Every week we have a “newsletter” which gets emailed to CARES staff and board members. Its purpose is to highlight recent HIV-related news from the United States as well as other countries. A short informational teaser lets everyone know what each news item is about and a link is included at the end for those who have an interest in reading the story in its entirety. We pull information from various news, government and health-related websites, as well as personal blogs. From time to time we include links to webinars that might be useful in the work that we do.
Here is this week’s update:
HIV Risk Doubles For Gay Men With Rectal STIs
A study conducted by the New York City Department of Health and the United States Centers for Disease Control (CDC) found that gay men with rectal STIs (sexually transmitted infections) may be more than twice as likely to contract HIV.
The study followed 276 HIV-negative men who had rectal Chlamydia, rectal gonorrhea or both. They were matched with a control group of 276 HIV-negative men who did not have Chlamydia or gonorrhea. Both groups had about 69% report inconsistent or no condom use.
During a total of 464 person-years of follow-up, 11% of men with a rectal STI at baseline were diagnosed with HIV, an annual HIV incidence rate of 11%. HIV incidence was especially high among some groups with rectal STIs. The investigators therefore calculated that men with rectal STIs were significantly more likely to be diagnosed with HIV during follow-up.
FDA Approves New HIV Rapid Test
The U.S. Food and Drug Administration recently approved the first rapid HIV test that simultaneously detects HIV-1 p24 antigen as well as antibodies to both HIV-1 and HIV-2 in human serum, plasma, and venous or fingerstick whole blood specimens.
The test can be used by trained professionals in outreach settings to identify HIV-infected individuals who might not be able to be tested in traditional health care settings.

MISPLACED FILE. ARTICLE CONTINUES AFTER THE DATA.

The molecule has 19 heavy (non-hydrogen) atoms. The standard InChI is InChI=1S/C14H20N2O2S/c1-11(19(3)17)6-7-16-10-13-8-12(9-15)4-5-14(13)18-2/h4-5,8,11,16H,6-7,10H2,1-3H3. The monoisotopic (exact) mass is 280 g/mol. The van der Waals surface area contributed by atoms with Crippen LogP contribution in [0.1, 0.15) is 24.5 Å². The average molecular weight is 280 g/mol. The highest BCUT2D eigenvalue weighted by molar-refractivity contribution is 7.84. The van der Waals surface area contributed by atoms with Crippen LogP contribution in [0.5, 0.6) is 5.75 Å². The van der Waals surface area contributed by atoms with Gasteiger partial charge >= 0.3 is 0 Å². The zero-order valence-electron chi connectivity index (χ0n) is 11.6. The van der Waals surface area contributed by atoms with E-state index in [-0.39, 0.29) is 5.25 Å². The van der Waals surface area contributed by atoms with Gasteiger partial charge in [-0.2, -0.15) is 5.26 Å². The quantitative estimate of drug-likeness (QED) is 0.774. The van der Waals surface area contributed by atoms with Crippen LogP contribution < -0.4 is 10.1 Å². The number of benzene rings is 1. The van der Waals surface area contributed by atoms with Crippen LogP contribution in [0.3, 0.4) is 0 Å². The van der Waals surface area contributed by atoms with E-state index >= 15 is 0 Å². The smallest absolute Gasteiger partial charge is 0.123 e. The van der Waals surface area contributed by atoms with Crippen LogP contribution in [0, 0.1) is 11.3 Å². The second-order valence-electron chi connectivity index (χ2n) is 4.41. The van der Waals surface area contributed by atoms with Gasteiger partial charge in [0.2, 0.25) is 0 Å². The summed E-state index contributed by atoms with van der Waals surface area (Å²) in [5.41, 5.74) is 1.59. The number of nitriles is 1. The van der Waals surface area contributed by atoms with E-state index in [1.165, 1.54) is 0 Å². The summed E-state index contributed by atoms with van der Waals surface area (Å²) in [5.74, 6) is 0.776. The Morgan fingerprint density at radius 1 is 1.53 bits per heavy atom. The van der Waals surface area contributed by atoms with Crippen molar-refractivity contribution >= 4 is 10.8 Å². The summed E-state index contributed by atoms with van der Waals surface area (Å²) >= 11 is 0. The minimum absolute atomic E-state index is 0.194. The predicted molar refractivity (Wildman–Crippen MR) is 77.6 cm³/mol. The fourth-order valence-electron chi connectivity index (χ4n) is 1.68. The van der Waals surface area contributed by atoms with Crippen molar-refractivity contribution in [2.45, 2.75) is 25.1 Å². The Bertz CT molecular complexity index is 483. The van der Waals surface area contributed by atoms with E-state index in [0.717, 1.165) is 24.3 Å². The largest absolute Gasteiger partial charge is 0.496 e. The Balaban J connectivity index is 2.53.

“This test helps diagnose HIV infection at an earlier time in outreach settings, allowing individuals to seek medical care sooner,” said Karen Midthun, M.D., director of the FDA’s Center for Biologics Evaluation and Research. “Earlier diagnosis may also help to reduce additional HIV transmission.”
Android App Lets Users Donate Power To Aid HIV Research
A new app for Android lets you donate your smartphone and tablet’s unused computing power for scientific research. It only works when your device is connected to Wi-Fi, is near full-charge and plugged in, so it won’t eat up your data plan or drain the battery. You can donate while you sleep!
When combined with the surplus power of thousands of other “donated” phones, the network of devices make up a quasi-supercomputer available for use by scientists.
One of the projects that makes use of the smartphone network is called FightAIDS@Home, where scientists are searching for new drugs to treat the HIV virus. It is run by the Olson Laboratory and The Scripps Research Institute and is powered by IBM’s World Community Grid.
Click the link to learn more: http://smartsphone.net/fight-aids-with-your-smartphone-cnnmoney/